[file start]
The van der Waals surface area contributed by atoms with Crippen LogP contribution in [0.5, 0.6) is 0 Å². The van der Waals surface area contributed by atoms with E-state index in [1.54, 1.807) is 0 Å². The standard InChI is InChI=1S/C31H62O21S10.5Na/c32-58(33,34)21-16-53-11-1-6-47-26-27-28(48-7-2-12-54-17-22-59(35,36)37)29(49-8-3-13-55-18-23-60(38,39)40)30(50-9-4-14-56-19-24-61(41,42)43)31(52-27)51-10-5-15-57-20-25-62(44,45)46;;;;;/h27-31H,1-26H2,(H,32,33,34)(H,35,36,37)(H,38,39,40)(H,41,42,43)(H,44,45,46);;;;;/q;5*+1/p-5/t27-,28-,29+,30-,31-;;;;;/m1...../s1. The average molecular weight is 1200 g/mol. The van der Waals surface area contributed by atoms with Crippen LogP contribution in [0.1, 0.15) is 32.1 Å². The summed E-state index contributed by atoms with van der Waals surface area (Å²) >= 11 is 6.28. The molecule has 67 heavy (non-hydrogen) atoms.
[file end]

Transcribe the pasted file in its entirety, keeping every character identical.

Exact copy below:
The van der Waals surface area contributed by atoms with Crippen LogP contribution in [0.5, 0.6) is 0 Å². The van der Waals surface area contributed by atoms with E-state index in [1.54, 1.807) is 0 Å². The standard InChI is InChI=1S/C31H62O21S10.5Na/c32-58(33,34)21-16-53-11-1-6-47-26-27-28(48-7-2-12-54-17-22-59(35,36)37)29(49-8-3-13-55-18-23-60(38,39)40)30(50-9-4-14-56-19-24-61(41,42)43)31(52-27)51-10-5-15-57-20-25-62(44,45)46;;;;;/h27-31H,1-26H2,(H,32,33,34)(H,35,36,37)(H,38,39,40)(H,41,42,43)(H,44,45,46);;;;;/q;5*+1/p-5/t27-,28-,29+,30-,31-;;;;;/m1...../s1. The average molecular weight is 1200 g/mol. The van der Waals surface area contributed by atoms with Crippen LogP contribution in [0.1, 0.15) is 32.1 Å². The summed E-state index contributed by atoms with van der Waals surface area (Å²) >= 11 is 6.28. The molecule has 67 heavy (non-hydrogen) atoms.